I started my Internet journey in the mid-nineties when I was at university. For the first couple of years it was all about passing files around using FTP and Gopher, but then one day in my final year, the department IT technician announced; "I've installed a Browser on the Sparcs" and right there, the World Wide Web changed my life forever. I learned HTML and it started my career. I was introduced to some of my dearest friends because of it and I even found my wife through it.
But on that very first day, when I fired up Mosaic 0.9a on the Sun workstations, the very first Web page I saw was that of Yahoo! and it looked like this...
For the remainder of the nineties, Yahoo! was the search engine everyone used, yes there were sites like Excite, Lycos and Webcrawler but Yahoo! was the big one and I suspect that they, along when many other tech startups around that time, thought their rise was unstoppable. But it wasn't. For Yahoo!, three things happened; AltaVista (which amazingly ended up being bought by Yahoo! via the purchase of Overture), the bursting of the Dot Com Bubble and finally Google. In the UK at least, they never really recovered from those occurrences and Yahoo! lost all market share within a couple of years. The brand hung around this side of the pond only because they did licensing deals with people like BT to supply email services, but when those ended so did any hope of Yahoo! coming back into the UK. They fared better in their heartland of the US, but even there the business was severely damaged.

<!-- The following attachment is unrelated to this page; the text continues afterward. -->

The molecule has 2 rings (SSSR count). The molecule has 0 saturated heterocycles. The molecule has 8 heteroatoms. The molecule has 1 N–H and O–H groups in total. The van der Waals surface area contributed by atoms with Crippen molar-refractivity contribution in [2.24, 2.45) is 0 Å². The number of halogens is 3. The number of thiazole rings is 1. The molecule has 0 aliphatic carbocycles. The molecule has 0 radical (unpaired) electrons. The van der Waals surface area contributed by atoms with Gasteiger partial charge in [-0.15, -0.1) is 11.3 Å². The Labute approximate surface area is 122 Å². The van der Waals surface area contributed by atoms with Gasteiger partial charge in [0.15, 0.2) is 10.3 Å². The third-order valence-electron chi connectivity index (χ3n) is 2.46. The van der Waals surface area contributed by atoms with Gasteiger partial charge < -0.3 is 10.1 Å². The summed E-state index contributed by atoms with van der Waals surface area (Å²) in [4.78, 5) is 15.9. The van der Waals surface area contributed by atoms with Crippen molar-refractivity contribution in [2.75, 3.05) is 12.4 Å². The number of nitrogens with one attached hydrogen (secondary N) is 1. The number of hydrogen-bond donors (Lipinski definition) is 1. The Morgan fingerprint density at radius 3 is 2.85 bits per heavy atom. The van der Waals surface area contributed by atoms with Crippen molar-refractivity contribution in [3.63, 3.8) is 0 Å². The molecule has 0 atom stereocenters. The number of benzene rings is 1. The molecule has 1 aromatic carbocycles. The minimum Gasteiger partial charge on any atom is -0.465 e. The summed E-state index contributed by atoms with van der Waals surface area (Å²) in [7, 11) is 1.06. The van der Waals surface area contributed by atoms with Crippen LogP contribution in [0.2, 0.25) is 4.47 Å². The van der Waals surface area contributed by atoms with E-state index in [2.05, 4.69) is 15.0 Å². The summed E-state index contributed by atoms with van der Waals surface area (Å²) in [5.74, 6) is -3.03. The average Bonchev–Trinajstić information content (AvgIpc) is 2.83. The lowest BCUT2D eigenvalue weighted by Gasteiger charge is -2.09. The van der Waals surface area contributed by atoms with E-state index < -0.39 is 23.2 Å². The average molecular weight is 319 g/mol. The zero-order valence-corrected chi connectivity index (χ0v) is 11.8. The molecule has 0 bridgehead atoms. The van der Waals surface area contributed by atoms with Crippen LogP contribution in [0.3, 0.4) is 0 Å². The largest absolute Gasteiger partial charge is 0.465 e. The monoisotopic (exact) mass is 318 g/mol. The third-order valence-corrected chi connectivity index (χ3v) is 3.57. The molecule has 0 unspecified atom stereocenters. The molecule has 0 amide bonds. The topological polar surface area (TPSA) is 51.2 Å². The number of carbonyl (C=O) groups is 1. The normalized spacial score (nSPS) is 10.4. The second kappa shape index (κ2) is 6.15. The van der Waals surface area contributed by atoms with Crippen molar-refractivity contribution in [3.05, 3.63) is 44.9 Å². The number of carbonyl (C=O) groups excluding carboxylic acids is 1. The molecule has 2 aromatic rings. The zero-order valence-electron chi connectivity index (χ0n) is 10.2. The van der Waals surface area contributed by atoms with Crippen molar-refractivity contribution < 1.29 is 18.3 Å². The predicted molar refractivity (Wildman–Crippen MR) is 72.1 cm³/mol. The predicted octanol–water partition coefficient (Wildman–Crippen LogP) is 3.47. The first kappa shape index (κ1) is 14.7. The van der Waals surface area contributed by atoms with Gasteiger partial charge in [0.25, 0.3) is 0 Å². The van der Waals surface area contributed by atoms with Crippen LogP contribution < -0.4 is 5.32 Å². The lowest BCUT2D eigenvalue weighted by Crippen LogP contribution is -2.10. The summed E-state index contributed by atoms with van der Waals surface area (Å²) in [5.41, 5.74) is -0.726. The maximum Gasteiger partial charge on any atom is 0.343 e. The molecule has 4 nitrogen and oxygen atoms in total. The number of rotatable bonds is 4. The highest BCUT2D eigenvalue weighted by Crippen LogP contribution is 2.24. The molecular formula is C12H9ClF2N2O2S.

So, why am I pouring my heart out into a computer about an old Search Engine company? Why am I lamenting the poor management of an organisation who delivered an average Webmail service? Well, the truth is I have a real soft spot for Yahoo! They were around when I started in this industry and after I started designing Web apps. I stole their top level classification shamelessly and built it into my designs. Also, to be honest, I loved their slightly jovial logo... It was the first company I'd seen that were, outwardly, a bit fun and quirky. I mean, who would incorporate an exclamation mark into their branding? Well at that time, nobody.
I also have a sneaking admiration for the attempts they've made at pulling themselves out of the quagmire they found themselves in. In 2007 they bought the Zimbra Mail and Scheduling platform (although I suspect it was to cream off skills to enhance their Mail service) and now, they have a really well presented set of apps for Android and IOS which are genuinely lovely looking pieces of design... but I suspect that all of this is too little too late and according to the latest news reports, it's going to be split up or sold on to Time Inc., Softbank or some other bunch of asset strippers.
Now, you may think that I'm being unfair to Yahoo! and that CEO Marissa Mayer is starting to turn things round, but when you consider that Microsoft were prepared to pay around 44 billion USD in 2008 but today the core business is only worth around 2.5 billion USD, it does appear to be terminal this time. So, you know the old adage; "It's better to burn out than to fade away"? It appears that the fate of Yahoo! will very much be the latter and for a company which was a trailblazer at the start of the Web, that is a real tragedy.